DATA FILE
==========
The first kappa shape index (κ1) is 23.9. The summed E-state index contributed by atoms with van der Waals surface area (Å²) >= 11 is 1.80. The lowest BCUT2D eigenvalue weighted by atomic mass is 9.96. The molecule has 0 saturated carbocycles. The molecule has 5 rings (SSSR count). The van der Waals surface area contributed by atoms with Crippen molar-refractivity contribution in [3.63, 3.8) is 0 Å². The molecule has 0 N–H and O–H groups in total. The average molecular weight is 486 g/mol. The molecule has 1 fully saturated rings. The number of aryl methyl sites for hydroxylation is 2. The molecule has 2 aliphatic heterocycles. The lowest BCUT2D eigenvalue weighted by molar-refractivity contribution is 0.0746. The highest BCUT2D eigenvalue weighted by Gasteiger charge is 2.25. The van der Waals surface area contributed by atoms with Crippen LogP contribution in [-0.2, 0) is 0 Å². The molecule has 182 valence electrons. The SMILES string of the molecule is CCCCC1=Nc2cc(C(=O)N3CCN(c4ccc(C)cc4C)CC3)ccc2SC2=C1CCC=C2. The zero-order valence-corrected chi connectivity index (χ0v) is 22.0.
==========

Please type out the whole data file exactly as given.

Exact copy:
The first kappa shape index (κ1) is 23.9. The summed E-state index contributed by atoms with van der Waals surface area (Å²) >= 11 is 1.80. The lowest BCUT2D eigenvalue weighted by atomic mass is 9.96. The molecule has 0 saturated carbocycles. The molecule has 5 rings (SSSR count). The van der Waals surface area contributed by atoms with Crippen molar-refractivity contribution in [3.63, 3.8) is 0 Å². The molecule has 0 N–H and O–H groups in total. The average molecular weight is 486 g/mol. The molecule has 1 fully saturated rings. The number of aryl methyl sites for hydroxylation is 2. The molecule has 2 aliphatic heterocycles. The lowest BCUT2D eigenvalue weighted by molar-refractivity contribution is 0.0746. The highest BCUT2D eigenvalue weighted by Gasteiger charge is 2.25. The van der Waals surface area contributed by atoms with Crippen LogP contribution in [-0.2, 0) is 0 Å². The molecule has 182 valence electrons. The SMILES string of the molecule is CCCCC1=Nc2cc(C(=O)N3CCN(c4ccc(C)cc4C)CC3)ccc2SC2=C1CCC=C2. The zero-order valence-corrected chi connectivity index (χ0v) is 22.0.